Lifetime Impacts of Herbivory for a Perennial Plant Journal Article uri icon



  • In spite of widespread interest in the impact of herbivores on plants, few studies have addressed the lifetime consequences of attack for perennial plants. I have addressed this issue by studying the interaction between dwarf fireweed, Epilobium latifolium, and its principal herbivore in south—central Alaska, Mompha albapalpella (Momphidae Lepidoptera). Fireweed is a long—lived, clonal herb that grows as clumps of connected shoots, and suffers from chronic attack by Mompha. I used a Markov Process (transition matrix) model, in combination with 3 yr of experimental data, to simulate expected changes in size and fecundity for clumps growing under different frequencies and intensities of damage. These analyses indicate that fireweed suffers fairly little reduction in growth from low intensity attacks, even if these attacks are quite frequent, but that high intensity attacks suppress growth even at very low frequencies. Damage greatly reduces seed production and also increases the inequality of seed output from different clumps. Because the patterns in which damage is meted out are crucial in determining herbivory's effects, kniwong only average amounts of tissue loss will be insufficient to predict the impacts of herbivory. My results show that short—term impacts of herbivory canopy simply be extrapolated to longer time spans; a quantitative, modeling approach is necessary to understand herbivory's complicated effects.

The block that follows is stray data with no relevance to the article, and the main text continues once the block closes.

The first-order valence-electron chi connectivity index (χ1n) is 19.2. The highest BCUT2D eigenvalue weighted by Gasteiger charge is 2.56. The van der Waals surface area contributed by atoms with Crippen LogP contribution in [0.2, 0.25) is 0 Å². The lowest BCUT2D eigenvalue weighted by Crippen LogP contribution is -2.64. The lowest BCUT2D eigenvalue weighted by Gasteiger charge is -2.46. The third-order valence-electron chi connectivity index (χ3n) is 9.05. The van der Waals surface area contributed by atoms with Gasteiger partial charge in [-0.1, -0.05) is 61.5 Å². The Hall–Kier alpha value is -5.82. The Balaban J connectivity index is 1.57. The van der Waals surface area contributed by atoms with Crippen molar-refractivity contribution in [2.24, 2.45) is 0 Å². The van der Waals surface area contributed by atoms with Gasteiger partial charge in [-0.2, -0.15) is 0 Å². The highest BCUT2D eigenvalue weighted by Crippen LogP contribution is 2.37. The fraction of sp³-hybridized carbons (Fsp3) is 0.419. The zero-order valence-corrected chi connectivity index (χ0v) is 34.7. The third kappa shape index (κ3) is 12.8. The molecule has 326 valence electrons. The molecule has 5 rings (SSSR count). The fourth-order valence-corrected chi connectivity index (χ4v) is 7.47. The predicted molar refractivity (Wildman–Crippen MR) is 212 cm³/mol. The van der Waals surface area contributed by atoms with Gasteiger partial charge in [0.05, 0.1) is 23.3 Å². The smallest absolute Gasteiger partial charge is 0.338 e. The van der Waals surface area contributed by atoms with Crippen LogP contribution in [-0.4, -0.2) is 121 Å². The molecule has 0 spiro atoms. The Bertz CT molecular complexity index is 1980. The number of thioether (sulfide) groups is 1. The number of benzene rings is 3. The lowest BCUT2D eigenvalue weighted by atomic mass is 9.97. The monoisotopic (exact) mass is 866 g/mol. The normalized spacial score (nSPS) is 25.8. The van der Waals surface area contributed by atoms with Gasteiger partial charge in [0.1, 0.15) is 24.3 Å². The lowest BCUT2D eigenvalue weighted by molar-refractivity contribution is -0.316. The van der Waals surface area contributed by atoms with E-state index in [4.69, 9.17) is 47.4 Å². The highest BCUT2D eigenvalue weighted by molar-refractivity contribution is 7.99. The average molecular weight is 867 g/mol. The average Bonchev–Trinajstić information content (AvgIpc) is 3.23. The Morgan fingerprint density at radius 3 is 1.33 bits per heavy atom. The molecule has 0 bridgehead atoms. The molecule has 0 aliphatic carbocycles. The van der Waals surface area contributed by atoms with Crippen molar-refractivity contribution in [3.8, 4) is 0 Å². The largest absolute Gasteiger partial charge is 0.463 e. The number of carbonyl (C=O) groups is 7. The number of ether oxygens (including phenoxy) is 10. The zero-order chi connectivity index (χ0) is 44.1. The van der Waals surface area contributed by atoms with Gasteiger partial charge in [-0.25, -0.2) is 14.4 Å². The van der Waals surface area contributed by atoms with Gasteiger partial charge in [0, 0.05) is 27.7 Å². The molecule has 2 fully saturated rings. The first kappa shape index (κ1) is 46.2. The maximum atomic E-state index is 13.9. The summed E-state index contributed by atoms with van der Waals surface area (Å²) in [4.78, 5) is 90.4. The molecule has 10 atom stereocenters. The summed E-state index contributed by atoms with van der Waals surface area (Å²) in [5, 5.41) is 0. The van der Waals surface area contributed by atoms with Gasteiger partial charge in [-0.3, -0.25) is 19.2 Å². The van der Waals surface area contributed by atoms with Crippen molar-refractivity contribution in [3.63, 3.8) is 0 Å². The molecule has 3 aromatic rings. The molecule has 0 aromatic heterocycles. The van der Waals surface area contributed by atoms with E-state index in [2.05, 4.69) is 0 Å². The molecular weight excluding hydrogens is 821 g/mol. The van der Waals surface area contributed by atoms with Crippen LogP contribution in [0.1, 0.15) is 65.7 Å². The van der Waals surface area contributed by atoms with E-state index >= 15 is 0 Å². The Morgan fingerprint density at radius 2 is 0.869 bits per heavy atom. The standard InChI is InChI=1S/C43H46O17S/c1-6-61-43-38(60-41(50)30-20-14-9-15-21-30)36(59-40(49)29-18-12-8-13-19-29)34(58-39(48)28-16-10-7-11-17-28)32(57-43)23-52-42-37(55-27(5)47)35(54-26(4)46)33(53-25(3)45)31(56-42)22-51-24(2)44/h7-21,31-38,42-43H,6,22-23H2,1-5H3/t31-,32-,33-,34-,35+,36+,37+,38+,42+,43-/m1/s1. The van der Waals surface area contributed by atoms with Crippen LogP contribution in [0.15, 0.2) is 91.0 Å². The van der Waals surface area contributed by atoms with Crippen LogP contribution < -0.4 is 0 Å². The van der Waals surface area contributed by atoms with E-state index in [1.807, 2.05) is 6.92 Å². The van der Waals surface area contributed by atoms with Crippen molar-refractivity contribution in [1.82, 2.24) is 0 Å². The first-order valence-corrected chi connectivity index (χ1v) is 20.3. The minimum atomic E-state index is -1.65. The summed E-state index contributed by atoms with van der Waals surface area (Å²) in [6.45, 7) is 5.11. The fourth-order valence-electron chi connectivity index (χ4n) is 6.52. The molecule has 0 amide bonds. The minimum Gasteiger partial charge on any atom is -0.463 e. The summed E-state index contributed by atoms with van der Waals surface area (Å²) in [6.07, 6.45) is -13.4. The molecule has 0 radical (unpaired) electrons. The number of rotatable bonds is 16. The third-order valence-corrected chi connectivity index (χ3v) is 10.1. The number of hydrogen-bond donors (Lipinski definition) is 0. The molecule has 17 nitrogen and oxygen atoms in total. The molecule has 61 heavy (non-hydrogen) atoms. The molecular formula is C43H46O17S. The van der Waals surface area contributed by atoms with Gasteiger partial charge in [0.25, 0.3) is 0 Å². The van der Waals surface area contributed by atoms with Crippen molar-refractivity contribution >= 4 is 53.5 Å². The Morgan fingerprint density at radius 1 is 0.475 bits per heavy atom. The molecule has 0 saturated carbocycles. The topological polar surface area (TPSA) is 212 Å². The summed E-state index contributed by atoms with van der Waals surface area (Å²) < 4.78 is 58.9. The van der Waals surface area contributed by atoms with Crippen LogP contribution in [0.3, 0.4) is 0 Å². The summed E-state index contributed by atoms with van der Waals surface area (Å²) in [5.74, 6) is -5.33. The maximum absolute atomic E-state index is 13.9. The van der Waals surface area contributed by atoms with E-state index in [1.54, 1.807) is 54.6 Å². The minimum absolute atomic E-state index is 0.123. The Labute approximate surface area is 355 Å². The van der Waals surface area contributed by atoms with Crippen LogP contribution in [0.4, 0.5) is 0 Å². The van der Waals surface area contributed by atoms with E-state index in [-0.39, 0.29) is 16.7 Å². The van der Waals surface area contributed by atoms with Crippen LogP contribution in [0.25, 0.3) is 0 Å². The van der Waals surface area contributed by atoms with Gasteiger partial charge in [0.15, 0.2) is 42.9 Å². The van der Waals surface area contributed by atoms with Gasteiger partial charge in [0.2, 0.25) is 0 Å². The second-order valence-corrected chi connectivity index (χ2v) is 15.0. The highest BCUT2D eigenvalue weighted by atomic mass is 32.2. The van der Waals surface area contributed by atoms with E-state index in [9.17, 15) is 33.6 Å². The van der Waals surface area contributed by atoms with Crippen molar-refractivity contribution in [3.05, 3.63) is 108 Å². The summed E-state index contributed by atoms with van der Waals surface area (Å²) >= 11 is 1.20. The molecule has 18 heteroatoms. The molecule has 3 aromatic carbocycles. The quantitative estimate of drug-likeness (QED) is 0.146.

publication date

  • December 1, 1992

has restriction

  • closed

Date in CU Experts

  • November 6, 2014 12:42 PM

Full Author List

  • Doak DF

author count

  • 1

Other Profiles

International Standard Serial Number (ISSN)

  • 0012-9658

Electronic International Standard Serial Number (EISSN)

  • 1939-9170

Additional Document Info

start page

  • 2086

end page

  • 2099


  • 73


  • 6